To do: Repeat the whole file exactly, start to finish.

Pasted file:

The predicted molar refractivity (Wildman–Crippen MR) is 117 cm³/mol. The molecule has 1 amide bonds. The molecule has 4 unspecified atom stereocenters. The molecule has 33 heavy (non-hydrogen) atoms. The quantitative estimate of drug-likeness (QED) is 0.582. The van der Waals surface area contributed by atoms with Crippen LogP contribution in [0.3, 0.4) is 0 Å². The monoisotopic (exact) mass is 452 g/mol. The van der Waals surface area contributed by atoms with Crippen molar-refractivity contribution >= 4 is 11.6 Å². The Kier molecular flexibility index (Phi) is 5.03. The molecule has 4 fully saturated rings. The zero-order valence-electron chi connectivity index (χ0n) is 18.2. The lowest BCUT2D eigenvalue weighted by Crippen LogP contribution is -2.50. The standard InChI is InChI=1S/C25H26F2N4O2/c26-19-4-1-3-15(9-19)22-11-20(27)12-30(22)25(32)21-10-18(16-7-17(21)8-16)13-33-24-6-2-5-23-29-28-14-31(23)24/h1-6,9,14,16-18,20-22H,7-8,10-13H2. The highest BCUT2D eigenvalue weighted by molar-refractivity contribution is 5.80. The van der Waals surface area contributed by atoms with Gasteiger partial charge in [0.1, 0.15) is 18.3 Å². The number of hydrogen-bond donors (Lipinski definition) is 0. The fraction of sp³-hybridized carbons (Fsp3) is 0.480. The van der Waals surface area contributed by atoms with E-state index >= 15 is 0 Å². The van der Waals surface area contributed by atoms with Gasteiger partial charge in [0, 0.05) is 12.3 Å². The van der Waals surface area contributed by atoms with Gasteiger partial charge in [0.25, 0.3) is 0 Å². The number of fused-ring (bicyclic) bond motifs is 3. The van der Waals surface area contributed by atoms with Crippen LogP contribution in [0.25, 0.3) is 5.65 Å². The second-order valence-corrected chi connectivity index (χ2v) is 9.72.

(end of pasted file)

The predicted molar refractivity (Wildman–Crippen MR) is 117 cm³/mol. The molecule has 1 amide bonds. The molecule has 4 unspecified atom stereocenters. The molecule has 33 heavy (non-hydrogen) atoms. The quantitative estimate of drug-likeness (QED) is 0.582. The van der Waals surface area contributed by atoms with Crippen LogP contribution in [0.3, 0.4) is 0 Å². The monoisotopic (exact) mass is 452 g/mol. The van der Waals surface area contributed by atoms with Crippen molar-refractivity contribution >= 4 is 11.6 Å². The Kier molecular flexibility index (Phi) is 5.03. The molecule has 4 fully saturated rings. The zero-order valence-electron chi connectivity index (χ0n) is 18.2. The lowest BCUT2D eigenvalue weighted by Crippen LogP contribution is -2.50. The standard InChI is InChI=1S/C25H26F2N4O2/c26-19-4-1-3-15(9-19)22-11-20(27)12-30(22)25(32)21-10-18(16-7-17(21)8-16)13-33-24-6-2-5-23-29-28-14-31(23)24/h1-6,9,14,16-18,20-22H,7-8,10-13H2. The highest BCUT2D eigenvalue weighted by molar-refractivity contribution is 5.80. The van der Waals surface area contributed by atoms with Gasteiger partial charge in [0.1, 0.15) is 18.3 Å². The number of hydrogen-bond donors (Lipinski definition) is 0. The fraction of sp³-hybridized carbons (Fsp3) is 0.480. The van der Waals surface area contributed by atoms with E-state index >= 15 is 0 Å². The van der Waals surface area contributed by atoms with Gasteiger partial charge in [0, 0.05) is 12.3 Å². The van der Waals surface area contributed by atoms with Gasteiger partial charge in [0.25, 0.3) is 0 Å². The number of fused-ring (bicyclic) bond motifs is 3. The van der Waals surface area contributed by atoms with Crippen LogP contribution in [0.25, 0.3) is 5.65 Å². The second-order valence-corrected chi connectivity index (χ2v) is 9.72.